Sen. Bob Runciman Blasts Correctional Service Of Canada For Failing Inmates

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OTTAWA — Recent findings from the country's prison watchdog offer compelling proof that change is needed at the top of the Correctional Service of Canada, a Conservative senator and former Ontario solicitor general said Thursday.

The annual report tabled by Correctional Investigator Howard Sapers earlier this month shows the service is failing its most vulnerable inmates, Sen. Bob Runciman said in a statement.

Runciman was a Conservative member of the Ontario legislature before becoming a senator and served in a number of cabinet roles, including solicitor general and minister of correctional services.

"It is increasingly obvious that nothing will change until the leadership at CSC changes," the statement said. "That can't happen soon enough."

Runciman pointed to the inquest into the death of 19-year-old Ashley Smith, the findings of which should have resulted in sweeping changes to how mentally ill offenders are treated behind bars, he said.

"I, like many others, hoped the inquest and its recommendations would be a catalyst for change."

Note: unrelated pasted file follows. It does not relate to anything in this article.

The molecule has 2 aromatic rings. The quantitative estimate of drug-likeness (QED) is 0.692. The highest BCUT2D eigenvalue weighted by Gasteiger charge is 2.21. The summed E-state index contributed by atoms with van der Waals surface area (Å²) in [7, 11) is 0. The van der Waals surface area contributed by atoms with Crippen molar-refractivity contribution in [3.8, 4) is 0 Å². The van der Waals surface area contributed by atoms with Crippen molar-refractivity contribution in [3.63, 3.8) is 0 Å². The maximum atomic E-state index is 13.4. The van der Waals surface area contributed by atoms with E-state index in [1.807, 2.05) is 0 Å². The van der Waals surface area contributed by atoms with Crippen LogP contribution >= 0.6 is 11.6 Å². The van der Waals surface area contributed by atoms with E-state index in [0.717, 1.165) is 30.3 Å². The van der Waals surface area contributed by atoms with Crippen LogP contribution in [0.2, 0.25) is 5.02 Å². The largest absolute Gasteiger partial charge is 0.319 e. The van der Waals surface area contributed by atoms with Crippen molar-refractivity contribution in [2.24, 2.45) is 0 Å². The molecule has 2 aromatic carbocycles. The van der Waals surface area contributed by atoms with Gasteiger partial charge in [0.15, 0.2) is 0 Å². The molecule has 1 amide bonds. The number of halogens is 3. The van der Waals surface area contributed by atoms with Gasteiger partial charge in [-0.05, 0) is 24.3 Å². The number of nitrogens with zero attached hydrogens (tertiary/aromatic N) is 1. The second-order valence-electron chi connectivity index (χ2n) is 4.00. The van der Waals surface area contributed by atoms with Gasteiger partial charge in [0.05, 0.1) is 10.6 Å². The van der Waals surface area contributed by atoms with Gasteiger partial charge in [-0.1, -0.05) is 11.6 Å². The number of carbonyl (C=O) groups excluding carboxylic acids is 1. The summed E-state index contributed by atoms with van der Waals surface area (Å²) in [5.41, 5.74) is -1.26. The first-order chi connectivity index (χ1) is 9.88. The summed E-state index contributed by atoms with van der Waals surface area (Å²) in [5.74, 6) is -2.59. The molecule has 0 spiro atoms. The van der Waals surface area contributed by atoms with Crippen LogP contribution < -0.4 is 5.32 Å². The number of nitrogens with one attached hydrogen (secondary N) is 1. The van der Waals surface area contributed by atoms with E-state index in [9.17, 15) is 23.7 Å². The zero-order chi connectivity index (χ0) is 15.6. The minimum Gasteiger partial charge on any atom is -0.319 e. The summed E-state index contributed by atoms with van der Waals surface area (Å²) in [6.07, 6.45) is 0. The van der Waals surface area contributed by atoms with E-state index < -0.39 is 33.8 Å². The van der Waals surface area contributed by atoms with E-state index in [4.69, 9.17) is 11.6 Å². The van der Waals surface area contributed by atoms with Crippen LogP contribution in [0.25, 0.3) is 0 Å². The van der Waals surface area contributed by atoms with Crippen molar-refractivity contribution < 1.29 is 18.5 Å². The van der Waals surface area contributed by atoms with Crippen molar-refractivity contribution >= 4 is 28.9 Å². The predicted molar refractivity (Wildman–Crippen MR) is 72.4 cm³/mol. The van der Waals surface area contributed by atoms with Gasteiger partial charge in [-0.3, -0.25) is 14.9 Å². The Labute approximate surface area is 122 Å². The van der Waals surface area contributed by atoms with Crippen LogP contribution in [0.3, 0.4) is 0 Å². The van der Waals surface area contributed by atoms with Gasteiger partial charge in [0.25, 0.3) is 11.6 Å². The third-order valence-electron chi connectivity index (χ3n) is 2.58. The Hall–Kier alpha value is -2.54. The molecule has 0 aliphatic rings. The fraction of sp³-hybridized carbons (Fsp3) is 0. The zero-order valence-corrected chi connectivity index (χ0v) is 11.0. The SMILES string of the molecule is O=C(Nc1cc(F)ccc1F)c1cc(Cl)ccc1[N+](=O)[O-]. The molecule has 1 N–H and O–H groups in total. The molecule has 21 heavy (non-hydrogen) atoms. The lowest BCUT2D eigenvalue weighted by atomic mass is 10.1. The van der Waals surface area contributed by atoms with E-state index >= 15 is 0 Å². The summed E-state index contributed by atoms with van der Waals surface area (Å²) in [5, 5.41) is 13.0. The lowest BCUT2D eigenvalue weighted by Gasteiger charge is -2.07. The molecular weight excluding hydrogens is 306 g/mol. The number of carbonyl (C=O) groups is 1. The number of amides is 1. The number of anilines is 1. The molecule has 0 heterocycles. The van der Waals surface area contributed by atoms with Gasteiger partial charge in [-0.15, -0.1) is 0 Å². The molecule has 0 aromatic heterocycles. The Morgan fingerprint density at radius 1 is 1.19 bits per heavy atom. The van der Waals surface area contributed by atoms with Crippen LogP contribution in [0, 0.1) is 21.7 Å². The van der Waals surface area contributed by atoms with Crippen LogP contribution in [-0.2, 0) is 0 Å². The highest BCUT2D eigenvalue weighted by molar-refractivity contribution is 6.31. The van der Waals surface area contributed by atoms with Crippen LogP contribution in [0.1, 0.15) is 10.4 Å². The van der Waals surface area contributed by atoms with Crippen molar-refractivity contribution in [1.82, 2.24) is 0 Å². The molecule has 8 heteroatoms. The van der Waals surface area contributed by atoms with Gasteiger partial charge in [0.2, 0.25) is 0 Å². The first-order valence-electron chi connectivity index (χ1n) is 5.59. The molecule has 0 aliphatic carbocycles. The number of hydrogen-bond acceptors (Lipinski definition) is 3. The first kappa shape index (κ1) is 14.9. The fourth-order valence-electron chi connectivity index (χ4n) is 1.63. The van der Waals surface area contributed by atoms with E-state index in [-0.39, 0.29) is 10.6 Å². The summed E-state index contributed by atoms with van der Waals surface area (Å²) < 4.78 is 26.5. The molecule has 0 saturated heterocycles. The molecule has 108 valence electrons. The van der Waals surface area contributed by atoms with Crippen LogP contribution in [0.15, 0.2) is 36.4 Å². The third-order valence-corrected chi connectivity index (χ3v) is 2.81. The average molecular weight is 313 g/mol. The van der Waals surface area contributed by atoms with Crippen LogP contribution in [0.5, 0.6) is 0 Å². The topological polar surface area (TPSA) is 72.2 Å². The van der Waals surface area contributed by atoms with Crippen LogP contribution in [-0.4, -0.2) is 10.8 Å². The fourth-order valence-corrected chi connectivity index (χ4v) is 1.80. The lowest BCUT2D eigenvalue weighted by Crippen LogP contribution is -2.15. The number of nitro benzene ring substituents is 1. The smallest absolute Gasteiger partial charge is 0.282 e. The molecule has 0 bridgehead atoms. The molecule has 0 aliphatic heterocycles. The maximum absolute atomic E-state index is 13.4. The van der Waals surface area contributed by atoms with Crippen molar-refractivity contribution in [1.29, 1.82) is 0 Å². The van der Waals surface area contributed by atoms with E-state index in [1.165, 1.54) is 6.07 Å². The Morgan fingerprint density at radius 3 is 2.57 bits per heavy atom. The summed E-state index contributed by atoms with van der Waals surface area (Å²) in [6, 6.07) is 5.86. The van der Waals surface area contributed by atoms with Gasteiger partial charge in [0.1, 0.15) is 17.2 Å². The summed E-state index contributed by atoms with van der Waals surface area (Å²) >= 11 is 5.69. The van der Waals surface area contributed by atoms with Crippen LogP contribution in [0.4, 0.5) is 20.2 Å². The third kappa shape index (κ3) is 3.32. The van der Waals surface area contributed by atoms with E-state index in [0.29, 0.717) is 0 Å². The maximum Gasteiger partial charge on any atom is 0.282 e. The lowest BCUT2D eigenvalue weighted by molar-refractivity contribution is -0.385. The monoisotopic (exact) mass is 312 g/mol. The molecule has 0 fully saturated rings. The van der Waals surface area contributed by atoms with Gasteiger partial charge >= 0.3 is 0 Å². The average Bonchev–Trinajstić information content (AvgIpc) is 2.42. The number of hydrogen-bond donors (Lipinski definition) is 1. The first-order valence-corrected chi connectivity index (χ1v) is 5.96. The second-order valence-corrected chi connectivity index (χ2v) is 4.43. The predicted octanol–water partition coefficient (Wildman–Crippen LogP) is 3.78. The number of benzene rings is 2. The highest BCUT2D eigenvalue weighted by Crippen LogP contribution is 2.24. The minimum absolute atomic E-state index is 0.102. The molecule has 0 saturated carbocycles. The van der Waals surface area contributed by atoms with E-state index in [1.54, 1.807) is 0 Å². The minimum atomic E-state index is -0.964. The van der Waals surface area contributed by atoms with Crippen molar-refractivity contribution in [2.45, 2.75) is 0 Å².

Smith was an emotionally disturbed teenager who died in solitary confinement through self-induced choking while at the Grand Valley Institution in Kitchener, Ont., in 2007.

"I, like many others, hoped the inquest and its recommendations would be a catalyst for change," Runciman said.

"The CSC has taken what I would call baby steps, with pilot projects that are too small to be effective and may be deliberately designed to fail."

In his annual report, Sapers called for an end to solitary confinement for mentally ill prisoners. He also said segregation should be limited to no more than 30 days and not used as an alternative to the disciplinary process.

There has been progress in the last year, he noted.

The number of segregation placements and repeat placements has dropped significantly because the policy is being better administered, he said.

"The average daily count in segregation cells across the country used to be around 800," Sapers said. "Today it is around 500 and that's without legislation change."

While the number of people in solitary has been reduced as a result of CSC actions, segregation is still often used to manage the mentally ill, the self-injurious and suicidal inmates, Sapers said.

Goodale: Government sees report from "different perspective"

In a statement, a spokesperson for Public Safety Minister Ralph Goodale said the government saw the prison watchdog's report from a "different perspective."

"By shining a light on the areas within the Correctional Service of Canada that need improvement, and by asking hard questions, the Office of the Correctional Investigator ensures transparency and accountability, and that our correctional system is fair, humane and effective," said Goodale's press secretary Scott Bardsley.

The government has committed to addressing gaps in services for indigenous and mentally ill offenders, and to implementing the recommendations of the Smith inquest, Bardsley added.

Sapers did not respond Thursday to Runciman's statement.

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